Making the decision to embark on the journey of bodywork services like Structural Integration or massage is best done thoughtfully. The answers to commonly asked questions are here to shed additional light on this important process.
The two are mainly differentiated by their goals. While massage is generally focused on relaxation and alleviating acute stress on the body, S.I. is more process-oriented with the aim of aligning the body in gravity. A massage session tends to be a passive experience for the client, whereas an S.I. session is participatory: the practitioner calls for movements from the client and makes changes and adjustments to areas of the body that have been dominant.
S.I. sessions include dialog, feedback, education, coaching, validating, and encouraging as the whole body is integrated into optimal alignment with gravity. Our guide is Dr. Rolf’s method and her process of integrating the human structure through a ten-session bodywork sequence, the Basic Ten Series.
S.I. focuses on lengthening and shifting the connective tissue, called fascia, which surrounds the body’s bones, organs, and muscles. The practitioner addresses misaligned and unbalanced tissue using specific manipulations while calling for particular movements from the client. This interaction between client and practitioner encourages the retraining of old habits into optimal patterns of movement and results in greater ease.
During the Basic Ten Series the practitioner interacts with the fascia to align the body’s components along a vertical line, one that channels energy between the bottom of the feet and the top of the head. Think earth and sky and being/feeling connected to both simultaneously.
The work we will be doing together is at times intense, but it is short-lived and in a place of safety with an end goal of being easefully upright. At times the area being repositioned may present an intense feeling. That sensation should feel “just right somehow.” Often that strong but welcome feeling is followed by a pleasant feeling of warmth.
If you feel safe and supported and encounter specific strong sensations, allow yourself to ask, “I wonder why that’s there?” and explore it as a productive feeling rather than one that is good or bad. As a practitioner I strive to pay close attention to changes in your breathing and other subtle signs of tension and adjust accordingly. If the pressure is too intense, communicate what you’re experiencing in your body so that I can adjust to make broader contact, change direction or reestablish depth; these methods typically alleviate acute discomfort.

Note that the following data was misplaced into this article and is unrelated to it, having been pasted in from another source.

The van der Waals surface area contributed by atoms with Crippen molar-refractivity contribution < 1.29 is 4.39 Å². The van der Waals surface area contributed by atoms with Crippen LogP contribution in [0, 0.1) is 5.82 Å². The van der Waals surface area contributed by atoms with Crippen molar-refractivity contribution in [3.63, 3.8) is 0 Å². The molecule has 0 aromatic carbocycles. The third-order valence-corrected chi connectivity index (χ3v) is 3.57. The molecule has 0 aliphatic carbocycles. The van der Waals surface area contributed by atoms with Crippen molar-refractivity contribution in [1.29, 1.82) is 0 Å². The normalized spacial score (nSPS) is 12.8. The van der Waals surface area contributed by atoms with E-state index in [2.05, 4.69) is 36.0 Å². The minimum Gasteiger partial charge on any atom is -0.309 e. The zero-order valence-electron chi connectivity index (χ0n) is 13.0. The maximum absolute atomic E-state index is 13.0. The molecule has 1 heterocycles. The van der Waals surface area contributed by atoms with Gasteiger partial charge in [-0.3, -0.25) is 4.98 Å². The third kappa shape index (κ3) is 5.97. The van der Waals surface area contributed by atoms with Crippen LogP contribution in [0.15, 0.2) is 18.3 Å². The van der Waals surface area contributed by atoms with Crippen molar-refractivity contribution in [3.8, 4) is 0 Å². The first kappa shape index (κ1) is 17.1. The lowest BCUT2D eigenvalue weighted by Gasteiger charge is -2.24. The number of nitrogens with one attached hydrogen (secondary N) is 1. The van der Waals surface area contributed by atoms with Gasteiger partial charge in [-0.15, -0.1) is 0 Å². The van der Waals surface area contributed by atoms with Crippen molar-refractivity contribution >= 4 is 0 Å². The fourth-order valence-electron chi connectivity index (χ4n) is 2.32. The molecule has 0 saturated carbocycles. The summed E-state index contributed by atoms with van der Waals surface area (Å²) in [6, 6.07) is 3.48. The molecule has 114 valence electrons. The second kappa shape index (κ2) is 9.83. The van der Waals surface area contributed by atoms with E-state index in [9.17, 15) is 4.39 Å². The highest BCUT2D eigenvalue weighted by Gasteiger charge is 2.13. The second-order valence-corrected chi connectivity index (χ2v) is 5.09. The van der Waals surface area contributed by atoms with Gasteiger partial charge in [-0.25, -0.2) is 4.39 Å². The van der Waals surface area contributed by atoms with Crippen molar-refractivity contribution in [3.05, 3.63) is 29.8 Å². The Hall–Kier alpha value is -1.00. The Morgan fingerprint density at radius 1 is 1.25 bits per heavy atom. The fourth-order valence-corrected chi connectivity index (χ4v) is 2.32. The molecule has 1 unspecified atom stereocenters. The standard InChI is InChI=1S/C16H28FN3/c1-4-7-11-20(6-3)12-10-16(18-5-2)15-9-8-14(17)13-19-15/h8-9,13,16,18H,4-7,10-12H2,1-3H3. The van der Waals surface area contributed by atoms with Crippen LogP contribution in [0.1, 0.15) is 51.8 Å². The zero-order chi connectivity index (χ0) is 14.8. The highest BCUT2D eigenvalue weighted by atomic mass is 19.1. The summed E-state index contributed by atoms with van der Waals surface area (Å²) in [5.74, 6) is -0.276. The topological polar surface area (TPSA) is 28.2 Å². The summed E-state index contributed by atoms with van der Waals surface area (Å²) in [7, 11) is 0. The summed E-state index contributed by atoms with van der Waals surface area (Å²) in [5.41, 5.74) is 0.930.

Aligning and balancing the body in gravity occurs through a thoughtfully administered progression of sessions to systematically balance and align the body from front to back, side to side, top to bottom and inside to outside. The Ten Series is a great place to start. Our first session is a starting point for assessing the body’s needs and determining goals. Below is a layout of the process and keep in mind, each body is different and adjustments will be made accordingly.
We begin by addressing the superficial fascia of the arms, hips, ribs, shoulders, legs and back with the goal of increasing vital capacity: to allow more breath to flow through the body more easily. This ease will support the rest of the process. We address the lower legs and feet, thinking about the body’s foundation and how it affects the length of the back. We begin working from the outside of the knee up to the ear, considering organization of the front and back, the left side and right side. We aim to take out superficial rotation and clarify the lateral line.
We go deeper during these sessions as we establish greater lengthening of the inside of the pelvis. Our work progresses from the table to include work on a bench where we utilize tracking exercises to increase awareness in gravity, develop optimal positioning and functional differentiation between flexion/extension of the joints. We continue to organize the tissue, working from the front of the knee to the clavicle, then from the heel into the sacrum with a focus on areas often responsible for low back or knee restrictions. We will also consider the way the head sits on the thorax and focus on enabling the head to turn freely without interference from the neck or shoulders.
These sessions take a closer look at the lower girdle and upper girdle, first individually then tying them together. The work progresses from the table and bench to the wall, always with an emphasis on vertical awareness. As the series comes to a close, we look to “put a bow on it” and achieve true cohesion of all the body’s components.
Yes. The awareness one experiences has been known to last a lifetime. Photographs taken of clients years after the Basic Ten Series show the changes are still present and the structure often remains improved. However, please keep in mind that as life changes, bodies change in response: injuries, accidents, pregnancies, lengthy illnesses and emotional stress experienced after our sessions may necessitate additional work. In general, I recommend “tune ups”.
Because of its effectiveness in improving coordination and enhancing athletic performance, many people choose to use this as a tool for injury prevention and maintenance. Once we make space the body integrates itself in gravity, some clients choose to roll with the new assimilation in movement before returning for further sessions.
In any case, the increased economy of motion made available through the Ten Series allows the recipient an opportunity to take ownership of these changes and incorporate them in an enduring and specifically meaningful way to his or herself. The more the client allows this awareness to permeate daily life, the more ingrained and lasting the changes will be. Feel free to contact me to discuss your goals and options to find the best direction for you.